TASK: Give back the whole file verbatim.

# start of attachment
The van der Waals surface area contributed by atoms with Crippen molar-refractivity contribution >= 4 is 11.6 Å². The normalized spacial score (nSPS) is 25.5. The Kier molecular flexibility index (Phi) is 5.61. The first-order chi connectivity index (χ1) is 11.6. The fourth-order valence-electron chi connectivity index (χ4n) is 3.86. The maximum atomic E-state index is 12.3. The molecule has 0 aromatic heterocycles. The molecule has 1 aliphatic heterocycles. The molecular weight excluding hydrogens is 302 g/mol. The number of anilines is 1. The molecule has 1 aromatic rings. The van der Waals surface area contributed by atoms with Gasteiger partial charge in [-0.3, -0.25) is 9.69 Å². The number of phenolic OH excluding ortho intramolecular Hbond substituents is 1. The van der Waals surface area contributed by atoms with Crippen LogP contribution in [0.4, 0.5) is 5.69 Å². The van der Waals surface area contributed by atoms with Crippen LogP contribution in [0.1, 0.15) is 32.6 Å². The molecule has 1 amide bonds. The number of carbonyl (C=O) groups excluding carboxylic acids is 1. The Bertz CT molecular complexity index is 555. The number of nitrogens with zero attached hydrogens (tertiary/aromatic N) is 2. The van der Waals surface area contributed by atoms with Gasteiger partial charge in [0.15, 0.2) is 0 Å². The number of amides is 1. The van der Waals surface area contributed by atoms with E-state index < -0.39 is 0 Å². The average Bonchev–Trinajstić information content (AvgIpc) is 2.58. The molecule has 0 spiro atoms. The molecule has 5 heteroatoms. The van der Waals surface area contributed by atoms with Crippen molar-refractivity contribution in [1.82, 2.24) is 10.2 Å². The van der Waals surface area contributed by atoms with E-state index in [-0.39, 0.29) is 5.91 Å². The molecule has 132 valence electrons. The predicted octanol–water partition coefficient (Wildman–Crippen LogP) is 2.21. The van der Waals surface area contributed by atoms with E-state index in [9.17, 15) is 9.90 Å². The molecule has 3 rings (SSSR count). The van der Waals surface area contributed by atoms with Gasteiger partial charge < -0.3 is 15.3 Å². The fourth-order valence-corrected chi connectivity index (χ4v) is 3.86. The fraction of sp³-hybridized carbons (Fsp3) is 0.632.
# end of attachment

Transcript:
The van der Waals surface area contributed by atoms with Crippen molar-refractivity contribution >= 4 is 11.6 Å². The normalized spacial score (nSPS) is 25.5. The Kier molecular flexibility index (Phi) is 5.61. The first-order chi connectivity index (χ1) is 11.6. The fourth-order valence-electron chi connectivity index (χ4n) is 3.86. The maximum atomic E-state index is 12.3. The molecule has 0 aromatic heterocycles. The molecule has 1 aliphatic heterocycles. The molecular weight excluding hydrogens is 302 g/mol. The number of anilines is 1. The molecule has 1 aromatic rings. The van der Waals surface area contributed by atoms with Gasteiger partial charge in [-0.3, -0.25) is 9.69 Å². The number of phenolic OH excluding ortho intramolecular Hbond substituents is 1. The van der Waals surface area contributed by atoms with Crippen LogP contribution in [0.4, 0.5) is 5.69 Å². The van der Waals surface area contributed by atoms with Crippen LogP contribution in [0.1, 0.15) is 32.6 Å². The molecule has 1 amide bonds. The number of carbonyl (C=O) groups excluding carboxylic acids is 1. The Bertz CT molecular complexity index is 555. The number of nitrogens with zero attached hydrogens (tertiary/aromatic N) is 2. The van der Waals surface area contributed by atoms with Gasteiger partial charge in [0.15, 0.2) is 0 Å². The number of amides is 1. The van der Waals surface area contributed by atoms with E-state index < -0.39 is 0 Å². The average Bonchev–Trinajstić information content (AvgIpc) is 2.58. The molecule has 0 spiro atoms. The molecule has 5 heteroatoms. The van der Waals surface area contributed by atoms with Crippen molar-refractivity contribution in [1.82, 2.24) is 10.2 Å². The van der Waals surface area contributed by atoms with E-state index in [-0.39, 0.29) is 5.91 Å². The molecule has 132 valence electrons. The predicted octanol–water partition coefficient (Wildman–Crippen LogP) is 2.21. The van der Waals surface area contributed by atoms with E-state index in [9.17, 15) is 9.90 Å². The molecule has 3 rings (SSSR count). The van der Waals surface area contributed by atoms with Gasteiger partial charge < -0.3 is 15.3 Å². The fourth-order valence-corrected chi connectivity index (χ4v) is 3.86. The fraction of sp³-hybridized carbons (Fsp3) is 0.632.